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Foster Student Perseverance – Teach the Habit of Effort
We are approaching the end of the semester. Any chance you might have this experience? Students are receiving their grades for the semester. As your students are leaving your classroom you hear a couple of your students say, “I can’t believe Mr./Mrs. (insert your name) gave me a C.” In your mind you are thinking, “GAVE YOU! GAVE YOU! You earned that C or didn’t earn a B. You think of all the times you attempted to assist this student so they could “earn” a higher grade – but John wasn’t willing to try harder – wasn’t willing to persevere.
This leads to the age-old question: Can perseverance be taught? Van Overwalle & De Metsenaere, 1990, found that students who were taught about the relationship between effort and achievement increased their achievement more than students who were taught techniques for time management and comprehension of new material.
Students generally contribute their success or failure to one of four causes:
Teaching students how to link effort with achievement will lead to the skill and habit of perseverance.
I am at Starbucks (as usual) planning for the upcoming weeks. This week is filled with on-site visits with principals working on everything from inter-rater reliability with formative observations, debriefing conversations, PLCs, planning for next year, etc…
Today I will be doing a training on Tough Kids for first year teachers. Think about the “tough kids” in your world… Do we, as teachers, ever (unintentionally) make them tougher?
Stop and ponder the emotions you are feeling when you are reprimanding the same kid for the upteenth time… Anger, frustration, helplessness…. The interesting thing is that students when being reprimanded by their teacher for the upteenth time feel these same emotions. This is a situation called parallel processing. Only, we, the adults, can break this cycle. Stop for a moment. When you interact with these students, try to keep in mind your positive expectations. HOW would this look??? HOW would this sound?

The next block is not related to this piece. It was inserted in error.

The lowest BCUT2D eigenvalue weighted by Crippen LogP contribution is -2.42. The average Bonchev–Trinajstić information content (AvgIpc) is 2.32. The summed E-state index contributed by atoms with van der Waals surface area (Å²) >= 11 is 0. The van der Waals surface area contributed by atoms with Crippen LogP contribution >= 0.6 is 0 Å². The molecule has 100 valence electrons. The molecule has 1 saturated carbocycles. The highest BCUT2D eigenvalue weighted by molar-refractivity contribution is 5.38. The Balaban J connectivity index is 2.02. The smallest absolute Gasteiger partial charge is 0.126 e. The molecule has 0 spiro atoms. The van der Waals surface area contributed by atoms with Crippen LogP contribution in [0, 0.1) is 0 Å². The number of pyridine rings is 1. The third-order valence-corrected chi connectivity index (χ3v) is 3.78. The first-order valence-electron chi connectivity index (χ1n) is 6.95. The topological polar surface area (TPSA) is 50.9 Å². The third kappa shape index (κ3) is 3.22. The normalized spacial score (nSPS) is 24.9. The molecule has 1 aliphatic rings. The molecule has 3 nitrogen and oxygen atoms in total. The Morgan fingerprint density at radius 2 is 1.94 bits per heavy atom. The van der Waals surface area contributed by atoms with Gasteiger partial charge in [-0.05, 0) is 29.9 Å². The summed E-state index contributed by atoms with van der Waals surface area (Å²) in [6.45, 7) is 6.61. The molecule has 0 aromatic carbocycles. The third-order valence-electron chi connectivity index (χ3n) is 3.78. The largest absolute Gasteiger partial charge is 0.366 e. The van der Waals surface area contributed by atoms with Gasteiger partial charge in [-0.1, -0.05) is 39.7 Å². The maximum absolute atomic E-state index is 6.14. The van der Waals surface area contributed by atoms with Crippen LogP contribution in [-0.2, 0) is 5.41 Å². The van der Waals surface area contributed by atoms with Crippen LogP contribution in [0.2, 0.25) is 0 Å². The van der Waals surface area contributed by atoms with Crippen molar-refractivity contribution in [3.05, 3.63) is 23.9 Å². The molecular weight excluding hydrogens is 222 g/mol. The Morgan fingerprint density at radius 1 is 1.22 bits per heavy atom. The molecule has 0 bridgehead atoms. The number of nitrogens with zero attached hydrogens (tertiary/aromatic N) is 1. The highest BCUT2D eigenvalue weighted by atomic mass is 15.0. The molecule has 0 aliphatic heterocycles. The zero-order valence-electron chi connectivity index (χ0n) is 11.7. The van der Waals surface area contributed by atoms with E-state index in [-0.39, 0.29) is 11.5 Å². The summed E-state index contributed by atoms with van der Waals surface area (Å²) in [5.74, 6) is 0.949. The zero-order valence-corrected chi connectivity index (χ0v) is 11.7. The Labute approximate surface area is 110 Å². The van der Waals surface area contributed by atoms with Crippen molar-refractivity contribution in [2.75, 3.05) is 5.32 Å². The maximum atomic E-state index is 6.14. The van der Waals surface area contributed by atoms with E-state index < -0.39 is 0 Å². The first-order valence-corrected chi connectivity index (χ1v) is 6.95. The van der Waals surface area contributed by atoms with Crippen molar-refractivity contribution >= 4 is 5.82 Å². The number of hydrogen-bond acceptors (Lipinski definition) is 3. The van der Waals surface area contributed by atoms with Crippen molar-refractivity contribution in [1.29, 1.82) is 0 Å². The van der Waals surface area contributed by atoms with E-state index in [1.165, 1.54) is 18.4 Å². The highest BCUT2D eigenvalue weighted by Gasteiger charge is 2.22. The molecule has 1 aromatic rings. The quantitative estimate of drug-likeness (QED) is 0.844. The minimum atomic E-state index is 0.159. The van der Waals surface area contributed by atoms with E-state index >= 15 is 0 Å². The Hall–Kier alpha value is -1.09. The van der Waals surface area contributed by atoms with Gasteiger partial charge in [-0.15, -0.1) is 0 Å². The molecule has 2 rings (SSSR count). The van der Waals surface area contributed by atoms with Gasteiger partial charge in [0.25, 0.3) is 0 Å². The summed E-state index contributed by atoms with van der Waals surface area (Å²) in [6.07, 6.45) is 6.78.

Try using phrases that lead to internalization of behaviors rather than external directives:
|What are some things…||You did this and this…|
|How might you…||You had better…!|
|What could you…||This is what needs…|
|What are some strengths..||You’re good at…|
|What problems might you..||You’re going to run into…|
At this very moment, Ellen and I are having the totally delightful experience of working with 35 coaches from throughout the state of Utah.
What an amazing group of people! Our topic today is deepening your coaching skills. We are focusing on the three P’s: Pause, Paraphrase and Probe. Are you an instructional coach – read on!
First ponder, what is the difference between a coaching conversation and an interrogation – other than the dangling lightbulb : ) ?
The difference revolves around paraphrasing – restating (NOT parroting) what someone said so that they know you are truly listening – truly attempting to understand. Here are some sample paraphrase stems for you to try:
-Just to be clear in my own mind…
-It sounds like…
-You’re wondering if…
-So, your experience…
-Your perception of the problem is…
Tomorrow, we will be with these same fabulous coaches headed into local schools to practice data collection from a non-evaluative stance.